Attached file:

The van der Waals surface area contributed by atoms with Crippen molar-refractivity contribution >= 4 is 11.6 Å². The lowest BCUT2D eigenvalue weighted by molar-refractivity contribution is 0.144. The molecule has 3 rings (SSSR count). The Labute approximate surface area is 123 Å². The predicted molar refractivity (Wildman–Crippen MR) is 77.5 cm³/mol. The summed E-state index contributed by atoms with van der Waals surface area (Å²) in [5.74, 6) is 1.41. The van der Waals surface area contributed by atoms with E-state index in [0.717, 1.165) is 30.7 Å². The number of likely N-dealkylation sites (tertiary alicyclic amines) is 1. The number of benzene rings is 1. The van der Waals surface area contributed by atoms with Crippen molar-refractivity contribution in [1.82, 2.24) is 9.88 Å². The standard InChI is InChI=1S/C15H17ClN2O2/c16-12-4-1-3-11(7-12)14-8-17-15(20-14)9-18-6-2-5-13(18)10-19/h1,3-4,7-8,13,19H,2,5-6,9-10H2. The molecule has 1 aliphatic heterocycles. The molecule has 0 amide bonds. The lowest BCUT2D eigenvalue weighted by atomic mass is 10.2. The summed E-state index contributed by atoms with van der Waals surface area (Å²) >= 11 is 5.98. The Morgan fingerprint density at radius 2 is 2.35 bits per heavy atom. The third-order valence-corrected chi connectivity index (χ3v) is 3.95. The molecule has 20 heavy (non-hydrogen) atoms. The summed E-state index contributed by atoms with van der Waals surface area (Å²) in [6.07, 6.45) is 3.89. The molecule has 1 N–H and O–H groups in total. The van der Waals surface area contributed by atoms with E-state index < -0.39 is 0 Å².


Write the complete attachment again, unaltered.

The van der Waals surface area contributed by atoms with Crippen molar-refractivity contribution >= 4 is 11.6 Å². The lowest BCUT2D eigenvalue weighted by molar-refractivity contribution is 0.144. The molecule has 3 rings (SSSR count). The Labute approximate surface area is 123 Å². The predicted molar refractivity (Wildman–Crippen MR) is 77.5 cm³/mol. The summed E-state index contributed by atoms with van der Waals surface area (Å²) in [5.74, 6) is 1.41. The van der Waals surface area contributed by atoms with E-state index in [0.717, 1.165) is 30.7 Å². The number of likely N-dealkylation sites (tertiary alicyclic amines) is 1. The number of benzene rings is 1. The van der Waals surface area contributed by atoms with Crippen molar-refractivity contribution in [1.82, 2.24) is 9.88 Å². The standard InChI is InChI=1S/C15H17ClN2O2/c16-12-4-1-3-11(7-12)14-8-17-15(20-14)9-18-6-2-5-13(18)10-19/h1,3-4,7-8,13,19H,2,5-6,9-10H2. The molecule has 1 aliphatic heterocycles. The molecule has 0 amide bonds. The lowest BCUT2D eigenvalue weighted by atomic mass is 10.2. The summed E-state index contributed by atoms with van der Waals surface area (Å²) >= 11 is 5.98. The Morgan fingerprint density at radius 2 is 2.35 bits per heavy atom. The third-order valence-corrected chi connectivity index (χ3v) is 3.95. The molecule has 20 heavy (non-hydrogen) atoms. The summed E-state index contributed by atoms with van der Waals surface area (Å²) in [6.07, 6.45) is 3.89. The molecule has 1 N–H and O–H groups in total. The van der Waals surface area contributed by atoms with E-state index < -0.39 is 0 Å².